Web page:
Welcome to our grammar lesson about Spanish Possessive adjectives and pronouns (“Adjetivos y pronombres posesivos”).
Possessive adjectives and pronouns express possession or belonging. In other words, who owns something.
They are equivalent to the English “my, mine, your, yours, his…”
In Spanish, there are 2 sets of forms we need to learn: short forms and long forms.
We will learn them all in this lesson, with examples of their use.
At the end you’ll find a Quiz and an Exercise for practice.
The following table shows the short forms:
English Singular Plural
my mi mis
your tu tus
our nuestro, nuestra nuestros, nuestras
your (of you guys) vuestro, vuestra vuestros, vuestras
his, her, their, polite your su sus
Gender and number of short forms:
- All short forms need to match the number of the owned thing (singular or plural).
- nuestro and vuestro need to also match the gender of the owned thing (masculine or feminine).
We can only place short forms right before a noun (the owned thing).
Mi camiseta es azul.
My t-shirt is blue.
Tus muñecas son muy lindas.
Your dolls are very beautiful. (“tus” is plural, in order to match the owned thing: “muñecas”)
Su coche es alemán.
His/her/their/your(polite) car is german.
¿Te gustan nuestras sillas?
Do you like our chairs? (“nuestras” is feminine plural, in order to match the owned thing: “sillas”)
The following table shows the long forms:
English Masculine Singular Feminine Singular Masculine Plural Feminine Plural
mine mío mía míos mías
yours tuyo tuya tuyos tuyas
ours nuestro nuestra nuestros nuestras
yours (of you guys) vuestro vuestra vuestros vuestras
his, her, theirs, polite yours suyo suya suyos suyas
Gender and number of long forms:
- All long forms need to match both the number and the gender of the owned thing.
We can place the long forms anywhere in the sentence, except directly before a noun (the owned thing):
La camiseta es mía.
The t-shirt is mine.
Juan es un amigo mío.
Juan is a friend of mine.
Las fresas son tuyas.
The strawberries are yours.
El coche es suyo.
The car belongs to him/her/them/you(polite).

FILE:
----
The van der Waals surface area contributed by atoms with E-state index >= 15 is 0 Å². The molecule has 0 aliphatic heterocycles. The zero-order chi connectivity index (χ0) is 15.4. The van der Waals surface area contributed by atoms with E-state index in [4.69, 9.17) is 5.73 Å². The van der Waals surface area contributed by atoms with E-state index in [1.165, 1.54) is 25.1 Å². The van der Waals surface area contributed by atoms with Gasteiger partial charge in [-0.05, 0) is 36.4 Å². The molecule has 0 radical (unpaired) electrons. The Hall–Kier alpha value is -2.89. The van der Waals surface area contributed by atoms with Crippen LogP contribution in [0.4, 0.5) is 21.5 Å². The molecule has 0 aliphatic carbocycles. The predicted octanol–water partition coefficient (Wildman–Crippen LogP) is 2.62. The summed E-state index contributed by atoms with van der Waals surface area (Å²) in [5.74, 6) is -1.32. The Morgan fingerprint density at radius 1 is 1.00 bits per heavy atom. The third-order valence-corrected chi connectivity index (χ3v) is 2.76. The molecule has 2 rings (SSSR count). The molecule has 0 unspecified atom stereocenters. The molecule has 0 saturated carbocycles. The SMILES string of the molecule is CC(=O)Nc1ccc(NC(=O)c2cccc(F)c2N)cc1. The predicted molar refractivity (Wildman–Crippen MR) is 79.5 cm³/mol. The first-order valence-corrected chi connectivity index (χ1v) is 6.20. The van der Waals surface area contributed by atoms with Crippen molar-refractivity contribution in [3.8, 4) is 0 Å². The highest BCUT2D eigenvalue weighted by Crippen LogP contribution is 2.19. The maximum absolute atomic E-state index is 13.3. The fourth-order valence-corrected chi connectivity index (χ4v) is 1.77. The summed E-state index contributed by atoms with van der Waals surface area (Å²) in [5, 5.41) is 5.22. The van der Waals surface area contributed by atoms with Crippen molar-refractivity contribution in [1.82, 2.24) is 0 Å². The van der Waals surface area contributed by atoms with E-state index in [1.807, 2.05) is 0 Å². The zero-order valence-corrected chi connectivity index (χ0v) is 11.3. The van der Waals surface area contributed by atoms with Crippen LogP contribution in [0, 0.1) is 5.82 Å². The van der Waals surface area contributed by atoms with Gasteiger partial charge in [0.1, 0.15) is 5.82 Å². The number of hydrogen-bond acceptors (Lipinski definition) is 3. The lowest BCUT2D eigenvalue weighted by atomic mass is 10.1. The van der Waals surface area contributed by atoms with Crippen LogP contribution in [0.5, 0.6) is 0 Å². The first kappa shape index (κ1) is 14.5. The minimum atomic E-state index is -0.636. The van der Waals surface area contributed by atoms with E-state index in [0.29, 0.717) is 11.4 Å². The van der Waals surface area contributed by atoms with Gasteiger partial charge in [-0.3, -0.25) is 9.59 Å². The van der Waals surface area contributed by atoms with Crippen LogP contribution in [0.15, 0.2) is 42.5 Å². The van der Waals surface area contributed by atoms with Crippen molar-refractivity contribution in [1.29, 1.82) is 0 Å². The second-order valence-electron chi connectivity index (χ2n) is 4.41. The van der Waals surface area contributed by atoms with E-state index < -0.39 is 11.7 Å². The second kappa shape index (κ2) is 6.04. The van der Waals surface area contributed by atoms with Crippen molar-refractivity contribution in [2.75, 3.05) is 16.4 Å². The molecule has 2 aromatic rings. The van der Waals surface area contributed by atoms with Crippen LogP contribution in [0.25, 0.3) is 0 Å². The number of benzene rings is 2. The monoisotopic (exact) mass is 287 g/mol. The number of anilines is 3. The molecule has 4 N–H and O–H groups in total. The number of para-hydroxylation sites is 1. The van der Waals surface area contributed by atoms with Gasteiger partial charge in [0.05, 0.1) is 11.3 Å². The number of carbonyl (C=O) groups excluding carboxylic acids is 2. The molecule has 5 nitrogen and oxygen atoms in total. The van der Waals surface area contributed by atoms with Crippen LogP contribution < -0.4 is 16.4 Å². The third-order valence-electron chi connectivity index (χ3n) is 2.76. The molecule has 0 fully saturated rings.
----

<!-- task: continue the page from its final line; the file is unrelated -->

Las mochilas son vuestras.
The backpacks belong to you guys.
Sometimes we place a definite Article (“el-la-los-las”) before a long form.
In this case, the long form represents a noun that we choose not to mention. The reason we don’t mention the noun might be because we have done it before already, and we don’t want to keep repeating it.
El mío es verde.
Mine is green. (“El mío” represents a noun that is not mentioned. For example, it could be “mi coche”, my car).
Mi impresora es más moderna que la tuya.
My printer is more modern than yours. (here, obviously “la tuya” represents “tu impresora”, your printer. We just don’t want to mention “impresora” again)
Vuestros caballos son rápidos, y los nuestros también.
Your horses are fast, so are ours. (“los nuestros” obviously represents “nuestros caballos”), our horses.
The ambiguity of “su, suyo…”
In the tables above, we notice the ambiguity of the following forms: su, sus, suyo, suya, suyos, suyas.
For example, su can mean all these things: “his”, “her”, “their”, and polite “your”.
Then, how do we know what it means in a specific sentence? We know it from the context.
If we read the following sentence without any context:
Su casa es blanca.
… there is no way of knowing if that means “his house”, “her house”, “their house” or “your (polite) house”.
However if we read:
Esta es María. Su casa es blanca.
This is María. Her house is white.
Then it is clear.
So remember: for the forms that begin with “su…”, context is key.
Take this short Quiz to test your knowledge about possessive adjectives and pronouns:
In the following sentences and short dialogs, fill the gaps using possessive adjectives and pronouns.
Remember to think whether you need a short or a long form.
Also, don’t forget to match the possessive’s gender and number to the noun, when necessary.
1) ¿Este móvil es ___ ?
Is this cellphone yours?
2) Sí, es ___ móvil.
Yes, it is my cellphone.
3) Las gafas son de Ana. Son ___ .
The glasses belong to Ana. They belong to her.
4) El libro es de Ana. Es ___ libro.
The book belongs to Ana. It is her book.
5) Los libros son de Ana y Laura. Son ___ .
The books belong to Ana and Laura. They belong to them.
6) ¿Esta botella es ___ ?
Is this bottle yours?
7) Sí, es ___ botella. Es ___ .
Yes, it is my bottle. It is mine.
8) ¿El lápiz es ___ ?
Does the pencil belong to you guys?
9) Sí, es ___ .
Yes, it belongs to us.
10) Mi casa es más grande que __ ___ .
My house is bigger than yours.
7) mi, mía
10) la tuya (with the article “la” because “la tuya” is representing “tu casa”, your house)